Bread, ekmek, is a main staple in Turkish cuisine and the loaf of bread takes the center piece in Turkish homes, for breakfast, lunch and dinner. We also have a delicious and very popular dessert, made with the special (dehydrated) bread soaked in syrup, the delicious Ekmek Kadayifi.
One of the treasures that my parents kindly brought over from Turkey when visiting us was this special dehydrated bread used for making Ekmek Kadayifi. Topped with the thick Turkish clotted cream, kaymak, it is a heavenly and a very satisfying dessert. Ekmek kadayifi is also served during religious festivals like the end of Ramadan celebrations, Seker Bayrami, in Turkey.
Ekmek kadayifi is very popular in Antakya, where my roots are from and you can easily get this special dehydrated bread from bakeries and pastry shops to make the dessert in Uzun Carsi, Antakya. It is also available in Eminonu, Kadikoy – Istanbul and in most parts of Turkey. Ekmek Kadayifi is a popular dessert that you can enjoy in restaurants and pastanes (patisseries) all around Turkey. Unfortunately it is difficult get this dehydrated bread abroad. Middle Eastern shops, Turkish shops and online Turkish stores like Tulumba.com and Best Turkish Food.com may carry them, worth checking. I have also seen crumpets being used as an alternative to this dehydrated bread abroad. If using crumpets, you’ll need to adjust the syrup quantity.
Ekmek kadayifi is a very easy and a bountiful dessert. First you will need to soak the dry bread in hot water and it will dramatically expand, almost doubling the size, so bear this in mind. The next stage is the addition of the syrup and letting the bread soak the syrup. I have used half of dry ekmek kadayifi (15 cm/6” in diameter) and it served 8 people generously. Kaymak, Turkish thick clotted cream is the traditional accompaniment, if you can’t get kaymak, clotted cream (as found in the UK) or a dollop of mascarpone cheese also work well.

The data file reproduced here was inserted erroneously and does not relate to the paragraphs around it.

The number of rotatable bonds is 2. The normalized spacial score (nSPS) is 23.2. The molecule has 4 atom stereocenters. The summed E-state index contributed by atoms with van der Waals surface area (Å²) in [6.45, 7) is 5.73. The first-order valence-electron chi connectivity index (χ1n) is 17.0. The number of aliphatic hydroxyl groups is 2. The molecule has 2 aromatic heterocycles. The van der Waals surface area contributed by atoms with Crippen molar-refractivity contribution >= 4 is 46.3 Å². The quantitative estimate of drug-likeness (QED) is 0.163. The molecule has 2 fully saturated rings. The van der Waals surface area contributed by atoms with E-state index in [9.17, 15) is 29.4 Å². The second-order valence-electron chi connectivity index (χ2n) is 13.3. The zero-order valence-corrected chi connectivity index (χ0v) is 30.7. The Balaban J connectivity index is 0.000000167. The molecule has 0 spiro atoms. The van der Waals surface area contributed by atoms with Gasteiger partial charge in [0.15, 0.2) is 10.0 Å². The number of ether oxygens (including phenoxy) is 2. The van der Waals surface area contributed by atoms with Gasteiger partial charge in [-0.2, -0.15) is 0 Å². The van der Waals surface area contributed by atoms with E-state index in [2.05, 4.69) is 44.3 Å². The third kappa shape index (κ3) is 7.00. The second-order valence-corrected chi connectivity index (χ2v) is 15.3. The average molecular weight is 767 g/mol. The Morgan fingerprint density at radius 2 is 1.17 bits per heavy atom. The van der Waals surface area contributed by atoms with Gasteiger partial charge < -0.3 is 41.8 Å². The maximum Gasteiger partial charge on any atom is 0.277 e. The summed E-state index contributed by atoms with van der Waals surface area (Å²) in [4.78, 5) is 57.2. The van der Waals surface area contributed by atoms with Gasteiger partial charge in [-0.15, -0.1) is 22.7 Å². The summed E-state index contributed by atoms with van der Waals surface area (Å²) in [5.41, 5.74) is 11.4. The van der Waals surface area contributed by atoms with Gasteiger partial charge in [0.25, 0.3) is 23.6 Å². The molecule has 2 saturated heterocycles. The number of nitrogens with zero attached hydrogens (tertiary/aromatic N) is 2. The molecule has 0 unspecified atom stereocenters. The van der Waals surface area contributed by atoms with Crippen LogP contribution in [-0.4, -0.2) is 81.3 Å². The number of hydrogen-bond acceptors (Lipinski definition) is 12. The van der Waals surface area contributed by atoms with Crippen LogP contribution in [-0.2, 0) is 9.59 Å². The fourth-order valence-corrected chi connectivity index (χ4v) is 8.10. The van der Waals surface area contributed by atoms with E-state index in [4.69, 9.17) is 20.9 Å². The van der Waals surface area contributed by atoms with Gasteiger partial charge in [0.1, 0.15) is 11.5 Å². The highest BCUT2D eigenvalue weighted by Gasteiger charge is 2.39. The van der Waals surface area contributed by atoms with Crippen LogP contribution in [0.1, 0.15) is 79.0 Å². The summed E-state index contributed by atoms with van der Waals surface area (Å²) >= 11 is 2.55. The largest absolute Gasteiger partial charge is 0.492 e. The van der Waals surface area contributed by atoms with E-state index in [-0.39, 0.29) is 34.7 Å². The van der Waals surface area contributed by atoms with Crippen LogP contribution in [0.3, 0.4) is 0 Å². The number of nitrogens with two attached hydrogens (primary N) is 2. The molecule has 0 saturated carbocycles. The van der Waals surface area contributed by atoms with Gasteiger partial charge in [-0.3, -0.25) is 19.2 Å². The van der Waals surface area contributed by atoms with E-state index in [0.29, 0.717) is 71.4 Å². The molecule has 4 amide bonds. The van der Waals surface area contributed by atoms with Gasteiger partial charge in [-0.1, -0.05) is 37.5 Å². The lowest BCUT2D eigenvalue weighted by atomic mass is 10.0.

I don’t enjoy very sweet desserts and my syrup here is less sweet and fragrant with the lemon juice. We served ekmek kadayifi with crushed walnuts and glad to see everyone really enjoyed it – hope you enjoy yours too.
- Half of ready, dried ekmek kadayifi (15 cm/ 6” in diameter) – Turkish dehydrated bread for kadayif
- 1 lt /2 pints / 4 cups hot water
- For the syrup:
- 400 gr/ 14 oz./ 2 cups sugar
- 625 ml/1 pint 4 fl oz./ 2 ½ cup hot water
- ¼ lemon
- Crushed walnuts to serve
- Kaymak, Turkish clotted cream or clotted cream or mascarpone cheese to serve
- Place the dehydrated ekmek kadayifi, the dried special bread in a large tray.
- Pour the how water evenly over the dry bread, making sure it’s all wet. Let the bread absorb the water for 15 minutes.
- After 15 minutes, the bread will be almost doubled its size. Get a clean kitchen towel and gently press and pat on the soaked bread to get rid of all the excess water in the soaked bread and in the tray. At the end of this stage, there should be no excess water remained. Take care not to press too hard, so that the bread won’t break.
- In a saucepan, stir in the sugar and hot water. Dissolve the sugar and bring to a boil. Then squeeze the ¼ lemon juice and the leave the lemon in the sauce pan.
- Turn the heat to low and simmer the syrup over 20 minutes, stirring occasionally. Then turn the heat off.
- Pour the syrup over the ekmek kadayifi evenly and cook for 25 -30 minutes on medium heat. Turn the pan occasionally so that all parts get to cook evenly. Spoon the syrup in the tray over ekmek kadayifi ; all syrup will be soaked at the end.
- Remove from the heat and let the ekmek kadayifi rest for 15 minutes. Slice and turn the ekmek kadayifi upside down to a serving dish. You can serve at room temperature or after chilled in the refrigerator.
- You can serve the ekmek kadayifi with Turkish thick clotted cream, kaymak and crushed walnuts over the slice. The British clotted cream or mascarpone cheese would also complement ekmek kadayifi well, if you can’t get kaymak.